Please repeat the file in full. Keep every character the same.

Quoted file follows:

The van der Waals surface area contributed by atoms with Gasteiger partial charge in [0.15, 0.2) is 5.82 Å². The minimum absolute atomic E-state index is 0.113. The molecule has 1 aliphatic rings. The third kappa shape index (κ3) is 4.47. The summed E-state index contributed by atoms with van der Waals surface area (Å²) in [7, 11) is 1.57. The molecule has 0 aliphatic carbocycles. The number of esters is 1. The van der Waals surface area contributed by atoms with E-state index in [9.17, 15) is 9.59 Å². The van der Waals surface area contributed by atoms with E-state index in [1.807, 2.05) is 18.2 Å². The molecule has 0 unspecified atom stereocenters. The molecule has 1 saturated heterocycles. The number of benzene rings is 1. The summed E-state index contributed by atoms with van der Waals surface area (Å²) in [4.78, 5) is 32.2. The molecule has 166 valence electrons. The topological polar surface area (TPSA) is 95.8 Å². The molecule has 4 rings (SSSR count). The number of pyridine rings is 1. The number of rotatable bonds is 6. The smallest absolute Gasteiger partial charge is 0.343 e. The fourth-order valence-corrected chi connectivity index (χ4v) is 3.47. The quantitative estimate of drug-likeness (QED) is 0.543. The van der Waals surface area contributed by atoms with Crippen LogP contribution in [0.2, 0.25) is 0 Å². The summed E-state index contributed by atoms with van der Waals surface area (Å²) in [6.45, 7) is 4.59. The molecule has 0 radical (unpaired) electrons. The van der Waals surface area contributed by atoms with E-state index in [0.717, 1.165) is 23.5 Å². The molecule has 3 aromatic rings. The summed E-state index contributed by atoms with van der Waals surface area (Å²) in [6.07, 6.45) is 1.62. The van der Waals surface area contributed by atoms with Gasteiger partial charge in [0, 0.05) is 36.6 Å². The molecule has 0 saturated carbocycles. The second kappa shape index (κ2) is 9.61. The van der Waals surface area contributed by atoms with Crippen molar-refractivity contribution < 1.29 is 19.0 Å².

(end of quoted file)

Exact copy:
The van der Waals surface area contributed by atoms with Gasteiger partial charge in [0.15, 0.2) is 5.82 Å². The minimum absolute atomic E-state index is 0.113. The molecule has 1 aliphatic rings. The third kappa shape index (κ3) is 4.47. The summed E-state index contributed by atoms with van der Waals surface area (Å²) in [7, 11) is 1.57. The molecule has 0 aliphatic carbocycles. The number of esters is 1. The van der Waals surface area contributed by atoms with E-state index in [9.17, 15) is 9.59 Å². The van der Waals surface area contributed by atoms with E-state index in [1.807, 2.05) is 18.2 Å². The molecule has 0 unspecified atom stereocenters. The molecule has 1 saturated heterocycles. The number of benzene rings is 1. The summed E-state index contributed by atoms with van der Waals surface area (Å²) in [4.78, 5) is 32.2. The molecule has 166 valence electrons. The topological polar surface area (TPSA) is 95.8 Å². The molecule has 4 rings (SSSR count). The number of pyridine rings is 1. The number of rotatable bonds is 6. The smallest absolute Gasteiger partial charge is 0.343 e. The fourth-order valence-corrected chi connectivity index (χ4v) is 3.47. The quantitative estimate of drug-likeness (QED) is 0.543. The van der Waals surface area contributed by atoms with Crippen LogP contribution in [0.2, 0.25) is 0 Å². The summed E-state index contributed by atoms with van der Waals surface area (Å²) in [6.45, 7) is 4.59. The molecule has 0 radical (unpaired) electrons. The van der Waals surface area contributed by atoms with E-state index in [0.717, 1.165) is 23.5 Å². The molecule has 3 aromatic rings. The summed E-state index contributed by atoms with van der Waals surface area (Å²) in [6.07, 6.45) is 1.62. The van der Waals surface area contributed by atoms with Gasteiger partial charge in [0, 0.05) is 36.6 Å². The molecule has 0 saturated carbocycles. The second kappa shape index (κ2) is 9.61. The van der Waals surface area contributed by atoms with Crippen molar-refractivity contribution < 1.29 is 19.0 Å².